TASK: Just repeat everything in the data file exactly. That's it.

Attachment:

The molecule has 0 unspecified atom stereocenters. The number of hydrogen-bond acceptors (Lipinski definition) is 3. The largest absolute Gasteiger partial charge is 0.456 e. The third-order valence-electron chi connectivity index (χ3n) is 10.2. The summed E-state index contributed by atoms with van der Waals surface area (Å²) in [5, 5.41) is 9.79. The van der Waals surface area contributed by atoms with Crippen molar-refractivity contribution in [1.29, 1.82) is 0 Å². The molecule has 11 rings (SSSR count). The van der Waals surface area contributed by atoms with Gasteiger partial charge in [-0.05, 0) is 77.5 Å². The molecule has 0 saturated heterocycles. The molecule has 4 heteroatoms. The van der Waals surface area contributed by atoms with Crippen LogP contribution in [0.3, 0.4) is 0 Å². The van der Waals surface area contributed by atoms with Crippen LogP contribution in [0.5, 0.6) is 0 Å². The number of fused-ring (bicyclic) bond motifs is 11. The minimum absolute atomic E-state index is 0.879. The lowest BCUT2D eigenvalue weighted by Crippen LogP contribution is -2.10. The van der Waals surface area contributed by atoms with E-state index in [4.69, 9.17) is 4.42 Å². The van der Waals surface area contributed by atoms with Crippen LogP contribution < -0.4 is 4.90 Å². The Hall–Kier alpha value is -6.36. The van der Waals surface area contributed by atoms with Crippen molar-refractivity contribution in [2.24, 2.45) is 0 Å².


The molecule has 0 unspecified atom stereocenters. The number of hydrogen-bond acceptors (Lipinski definition) is 3. The largest absolute Gasteiger partial charge is 0.456 e. The third-order valence-electron chi connectivity index (χ3n) is 10.2. The summed E-state index contributed by atoms with van der Waals surface area (Å²) in [5, 5.41) is 9.79. The van der Waals surface area contributed by atoms with Crippen molar-refractivity contribution in [1.29, 1.82) is 0 Å². The molecule has 11 rings (SSSR count). The van der Waals surface area contributed by atoms with Gasteiger partial charge in [-0.05, 0) is 77.5 Å². The molecule has 0 saturated heterocycles. The molecule has 4 heteroatoms. The van der Waals surface area contributed by atoms with Crippen LogP contribution in [0.3, 0.4) is 0 Å². The van der Waals surface area contributed by atoms with Crippen LogP contribution in [0.5, 0.6) is 0 Å². The number of fused-ring (bicyclic) bond motifs is 11. The minimum absolute atomic E-state index is 0.879. The lowest BCUT2D eigenvalue weighted by Crippen LogP contribution is -2.10. The van der Waals surface area contributed by atoms with E-state index in [4.69, 9.17) is 4.42 Å². The van der Waals surface area contributed by atoms with Crippen LogP contribution < -0.4 is 4.90 Å². The Hall–Kier alpha value is -6.36. The van der Waals surface area contributed by atoms with Crippen molar-refractivity contribution in [2.24, 2.45) is 0 Å².